2012 peak was a ‘one-off’
However, Brazil won’t hit the highs of 2012 in the medium or even long-term future, analyst firm LMC Auto predicts. It backs FCA boss Sergio Marchionne’s view that the market will hit 2.4m this year, before making a gradual climb to 2.7m in 2020 and 2.9 million by 2023. By 2030 it predicts a total of 3.5m, but that’s it. “We don’t see Brazil reaching the peak from 2012 again,” Augusto Amorim, senior manager, Americas vehicle sales forecasts, tells AMS.
There are good reasons for this prediction. One is that 2012’s peak was fueled by debt. “Back in 2012, there were tax incentives for several industries. Consumers bought cars, but also appliances and furniture. Debt skyrocketed,” Amorim says. “The government is still trying to adjust its fiscal deficit, so we don’t expect it to offer more incentives to the auto industry.”
Another reason could be that those who bought cars in 2012 are keeping them. “A 2012 used model isn’t that old and can offer more features than a new, entry-level car,” Amorim says. Brazil is a price-sensitive market and the already high prices are getting higher. In Brazil an average of 30% of the purchase price is tax, compared to 17% for the UK and 6.8% in the US, according to figures from Anfavea. In 2014, tougher legislation killed some of the older, cheaper vehicles.
RIP Inovar Auto
The premium market is in the doldrums. Last year it stood at around 45,000, down from 60,000 at its peak. That wouldn’t be such a problem if the government’s Inovar Auto policy, designed to encourage local manufacturing, hadn’t persuaded Europe’s premium automakers to set up plants in Brazil. But they did and those with expensive localised manufacturing are feeling the pain. That includes Jaguar Land Rover, which in 2014 started construction at Itatiaia, Rio de Janeiro state, at a cost of 750m reais, aiming for an annual capacity of 24,000. Production started in 2016 with the Land Rover Discovery Sport and Range Rover Evoque SUVs, but last year the firm sold just 7,759 vehicles in Brazil, of which fewer than 5,000 came from the Itatiaia plant.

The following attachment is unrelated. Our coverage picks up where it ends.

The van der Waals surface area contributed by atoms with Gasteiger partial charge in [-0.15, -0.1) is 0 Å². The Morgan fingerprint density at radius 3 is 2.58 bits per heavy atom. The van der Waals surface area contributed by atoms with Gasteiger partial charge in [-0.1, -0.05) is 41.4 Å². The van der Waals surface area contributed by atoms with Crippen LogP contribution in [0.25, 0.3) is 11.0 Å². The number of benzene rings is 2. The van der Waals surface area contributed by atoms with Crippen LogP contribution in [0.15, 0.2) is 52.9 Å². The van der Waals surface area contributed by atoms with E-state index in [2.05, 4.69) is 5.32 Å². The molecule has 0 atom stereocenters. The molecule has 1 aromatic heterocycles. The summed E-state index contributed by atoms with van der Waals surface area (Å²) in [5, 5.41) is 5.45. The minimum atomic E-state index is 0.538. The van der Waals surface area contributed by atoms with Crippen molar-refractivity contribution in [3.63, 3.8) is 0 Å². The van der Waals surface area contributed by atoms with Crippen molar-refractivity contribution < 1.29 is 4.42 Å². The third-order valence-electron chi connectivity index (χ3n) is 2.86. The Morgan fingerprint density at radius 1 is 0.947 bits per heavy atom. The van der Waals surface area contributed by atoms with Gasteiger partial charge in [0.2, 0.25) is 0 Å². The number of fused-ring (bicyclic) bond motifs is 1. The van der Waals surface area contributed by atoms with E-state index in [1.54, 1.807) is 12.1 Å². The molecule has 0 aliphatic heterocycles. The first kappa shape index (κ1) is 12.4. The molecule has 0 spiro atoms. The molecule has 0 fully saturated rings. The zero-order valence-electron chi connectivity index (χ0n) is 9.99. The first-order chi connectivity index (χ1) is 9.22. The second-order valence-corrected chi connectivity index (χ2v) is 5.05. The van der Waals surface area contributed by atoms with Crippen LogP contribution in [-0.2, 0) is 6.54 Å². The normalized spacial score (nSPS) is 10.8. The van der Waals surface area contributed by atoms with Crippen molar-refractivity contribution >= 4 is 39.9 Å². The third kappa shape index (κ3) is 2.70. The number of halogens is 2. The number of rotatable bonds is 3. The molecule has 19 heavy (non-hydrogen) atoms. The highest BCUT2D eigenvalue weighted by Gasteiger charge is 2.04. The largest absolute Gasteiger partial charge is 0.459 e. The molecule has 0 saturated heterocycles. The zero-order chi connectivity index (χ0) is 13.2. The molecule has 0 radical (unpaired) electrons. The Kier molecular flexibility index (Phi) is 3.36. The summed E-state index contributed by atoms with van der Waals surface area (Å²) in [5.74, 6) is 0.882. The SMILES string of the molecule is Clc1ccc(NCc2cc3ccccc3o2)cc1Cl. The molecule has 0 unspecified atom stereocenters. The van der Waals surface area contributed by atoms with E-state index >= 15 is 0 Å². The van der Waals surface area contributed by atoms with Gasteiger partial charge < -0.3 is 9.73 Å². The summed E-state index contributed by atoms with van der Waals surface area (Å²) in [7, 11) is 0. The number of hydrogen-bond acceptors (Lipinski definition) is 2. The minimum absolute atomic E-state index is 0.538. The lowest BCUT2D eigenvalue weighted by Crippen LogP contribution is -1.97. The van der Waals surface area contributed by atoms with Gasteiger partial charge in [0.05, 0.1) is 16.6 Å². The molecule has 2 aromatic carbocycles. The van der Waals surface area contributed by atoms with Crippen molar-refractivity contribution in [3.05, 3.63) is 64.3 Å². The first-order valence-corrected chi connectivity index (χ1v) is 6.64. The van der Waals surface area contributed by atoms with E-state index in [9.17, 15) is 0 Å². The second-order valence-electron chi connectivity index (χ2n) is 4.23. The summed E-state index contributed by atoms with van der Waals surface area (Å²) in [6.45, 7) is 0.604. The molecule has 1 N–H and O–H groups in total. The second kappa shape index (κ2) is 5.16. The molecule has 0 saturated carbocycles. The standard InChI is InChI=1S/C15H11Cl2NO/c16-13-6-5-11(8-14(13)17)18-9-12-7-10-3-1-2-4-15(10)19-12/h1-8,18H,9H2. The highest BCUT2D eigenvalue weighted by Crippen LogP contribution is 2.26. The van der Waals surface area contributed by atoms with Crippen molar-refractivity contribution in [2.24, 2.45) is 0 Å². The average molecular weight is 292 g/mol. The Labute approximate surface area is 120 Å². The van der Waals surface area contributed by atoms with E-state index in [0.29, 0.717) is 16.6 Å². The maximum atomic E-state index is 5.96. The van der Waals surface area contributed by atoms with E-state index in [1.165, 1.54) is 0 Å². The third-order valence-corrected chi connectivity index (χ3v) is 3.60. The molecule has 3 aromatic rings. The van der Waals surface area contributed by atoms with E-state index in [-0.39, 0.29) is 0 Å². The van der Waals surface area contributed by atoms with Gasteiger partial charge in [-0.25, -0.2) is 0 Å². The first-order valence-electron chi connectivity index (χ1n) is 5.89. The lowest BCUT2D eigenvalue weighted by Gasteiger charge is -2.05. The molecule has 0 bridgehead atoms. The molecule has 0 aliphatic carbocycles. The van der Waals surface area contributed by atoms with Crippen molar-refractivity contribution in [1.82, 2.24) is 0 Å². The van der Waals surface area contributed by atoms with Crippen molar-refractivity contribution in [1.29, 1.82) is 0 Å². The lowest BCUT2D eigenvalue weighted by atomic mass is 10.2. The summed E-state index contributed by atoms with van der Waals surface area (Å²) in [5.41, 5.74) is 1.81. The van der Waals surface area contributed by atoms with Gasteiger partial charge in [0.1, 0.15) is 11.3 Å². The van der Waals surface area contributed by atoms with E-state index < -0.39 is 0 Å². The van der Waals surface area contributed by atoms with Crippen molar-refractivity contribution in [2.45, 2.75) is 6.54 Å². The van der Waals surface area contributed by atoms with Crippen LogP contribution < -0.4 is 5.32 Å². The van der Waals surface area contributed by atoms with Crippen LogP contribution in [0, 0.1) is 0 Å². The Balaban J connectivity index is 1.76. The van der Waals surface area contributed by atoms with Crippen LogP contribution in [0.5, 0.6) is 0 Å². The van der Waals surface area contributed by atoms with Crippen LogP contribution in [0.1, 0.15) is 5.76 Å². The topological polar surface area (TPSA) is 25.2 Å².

Audi reduced its investment by building cars at VW’s Curitiba plant, and recently installed a new line in the bodyshop there for its A3 sedan and Q3 SUV production, despite disappointing sales.
However, BMW is feeling similar pain to JLR. In 2014, the German marque built a factory in Araquari, Santa Catarina state. According to Helder Boavida, president and CEO of BMW Group Brazil, it is now operating at just 50% capacity, and the carmaker’s sales in Brazil fell last year to 11,758. The plant was built in response to Inovar Auto, which penalised imports with high taxes, but now BMW is frustrated by the lack of a follow-up industrial policy after Inovar Auto ended last year and wasn’t renewed, largely because Brazil lost a dispute at the World Trade Organisation over high import duties and other discrepancies that breached its membership rules. “We need clear policy to have predictability to define our future plans,” Boavida recently told Bloomberg.
Inovar Auto’s replacement, Rota 2030, is meant to offer incentives based on the vehicles’ energy efficiency rather than local production, but has been delayed. “Rumour has it that the lack of incentives is one of the main issues delaying the announcement of Rota 2030 – companies want incentives, the government refuses to give them,” LMC’s Amorim said.
Exports lead the charge
The production jump last year was partially due to a 46% increase in exports to 784,718, giving hope that they could grow to beat 2005’s record of almost 900,000. Exports had slumped in the downturn but not with the same force as local sales, and manufacturers can now be hopeful of another path to reducing excess capacity. The president of Anfavea, Antonio Megale, in his introduction to its 2017 review, credited the government’s new trade agreements, citing as an example the one concluded with Colombia in December. He also said that Brazil’s safer, more high-tech vehicles were a better fit with more advanced markets.
Sales to local markets are increasing. In Chile, for example, a country with no automotive industry of its own, the market share of cars imported from Brazil jumped from 1.2% in 2014 to 8.8% in 2017, Megale said. Exports to Argentina stood at 534,970, with Brazil by far the largest source of vehicles for its neighbour in 2017 at 83% of all its imports. Argentina’s sales figure for all vehicles in 884,000 was up 23% on the year before. To give some indication of size, that was above Thailand and below Turkey.
Brazil’s import figure eclipsed Argentina’s production figure of 473,408, of which 139,967 were exported the other way to Brazil. Vehicle production in the country flatlined in 2017 compared to 2016, and both numbers were a long way off the record of 828,771 in 2011. Investment is maturing, however. This year Mercedes X-class pickups began rolling off the Renault production lines in Cordoba, while Groupe PSA is in the middle of modernising its plant in El Palomar for the production of new vehicles in 2019. Late last year, meanwhile, VW announced investments of about €560m to optimise processes at its plant in Pacheco, as well as prepare the facility for production of a new SUV, which is due to start rolling off the lines in 2020.